What is Vertebrobasilar Disease
Vertebrobasilar disease is a condition in which too little blood reaches the back of the brain. Vertebrobasilar disease can cause symptoms that interfere with day-to-day life, such as double vision. It also increases the risk of stroke and transient ischemic attack (TIA). Vertebrobasilar disease is also called vertebrobasilar insufficiency.
What are the causes?
This condition may be caused by:
- A blockage in the blood vessels that carry blood to the back of the brain (vertebrobasilar arteries).
- A tear in a vertebrobasilar artery.
- A condition that causes less blood to flow to the base of the brain, such as high blood pressure or diabetes.
The condition can be triggered by:
- Sudden changes in blood pressure.
- Sudden changes in position.
- An injury.
- Turning your head to an extreme position.
- Overextending your neck.
What increases the risk?
This condition is more likely to develop in people who:
- Are elderly.
- Are male.
- Are smokers.
- Have high blood pressure, high cholesterol, obesity, or diabetes.
- Have a family history of this condition.
What are the signs or symptoms?
Symptoms of this condition include:
- Numbness or weakness in the arms or legs.
- Sudden, severe dizziness (vertigo).
- Suddenly falling down (drop attack).
- Loss of coordination.
- Vision problems, such as double vision or vision loss.
- Nausea and vomiting.
- Slurred speech.
- Trouble swallowing.
- Headaches that affect the back of the head.
How is this diagnosed?
This condition is diagnosed with a physical exam and tests. Tests may include:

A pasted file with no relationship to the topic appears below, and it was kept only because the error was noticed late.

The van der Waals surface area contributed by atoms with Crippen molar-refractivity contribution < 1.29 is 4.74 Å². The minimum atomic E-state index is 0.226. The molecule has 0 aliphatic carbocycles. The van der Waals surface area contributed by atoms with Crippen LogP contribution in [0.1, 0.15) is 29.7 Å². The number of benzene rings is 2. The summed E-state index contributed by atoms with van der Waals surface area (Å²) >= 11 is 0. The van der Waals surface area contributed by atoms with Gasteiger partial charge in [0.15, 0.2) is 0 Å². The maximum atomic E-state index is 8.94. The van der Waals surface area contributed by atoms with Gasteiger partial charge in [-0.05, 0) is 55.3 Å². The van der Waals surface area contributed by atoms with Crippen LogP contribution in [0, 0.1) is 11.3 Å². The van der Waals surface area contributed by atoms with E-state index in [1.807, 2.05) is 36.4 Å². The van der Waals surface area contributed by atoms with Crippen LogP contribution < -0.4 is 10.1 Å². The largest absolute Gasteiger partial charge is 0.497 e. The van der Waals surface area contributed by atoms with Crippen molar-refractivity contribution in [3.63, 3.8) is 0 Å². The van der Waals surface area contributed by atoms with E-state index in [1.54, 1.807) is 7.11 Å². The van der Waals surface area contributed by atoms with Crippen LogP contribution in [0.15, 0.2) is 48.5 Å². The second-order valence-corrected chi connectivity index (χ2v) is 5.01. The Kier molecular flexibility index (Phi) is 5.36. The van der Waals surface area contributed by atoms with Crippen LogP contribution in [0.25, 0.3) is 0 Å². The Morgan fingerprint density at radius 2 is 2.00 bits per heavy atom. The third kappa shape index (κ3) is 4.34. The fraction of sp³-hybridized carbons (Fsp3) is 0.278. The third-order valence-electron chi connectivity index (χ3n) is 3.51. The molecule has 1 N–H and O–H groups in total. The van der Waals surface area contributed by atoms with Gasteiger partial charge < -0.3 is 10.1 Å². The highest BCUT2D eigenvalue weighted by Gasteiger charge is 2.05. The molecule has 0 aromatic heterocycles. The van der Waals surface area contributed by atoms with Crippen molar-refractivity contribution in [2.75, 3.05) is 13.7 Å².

- An ultrasound.
- A CT scan.
How is this treated?
Treatment for this condition depends on the cause. It may involve taking blood-thinning medicine, such as aspirin, to reduce the risk of stroke. It may also involve lifestyle changes, such as:
- Controlling your blood pressure, cholesterol, or diabetes.
- Quitting smoking.
Treatment is usually started at a hospital.
Follow these instructions at home:
- Take over-the-counter and prescription medicines only as told by your health care provider.
- Do not use any tobacco products, such as cigarettes, chewing tobacco, and e-cigarettes. If you need help quitting, ask your health care provider.
- Keep all follow-up visits as told by your health care provider. This is important.
Get help right away if:
- Your symptoms return.
- You have new symptoms.
Symptoms of this condition may represent a serious problem that is an emergency. Do not wait to see if the symptoms will go away. Get medical help right away. Call your local emergency services. Do not drive yourself to the hospital.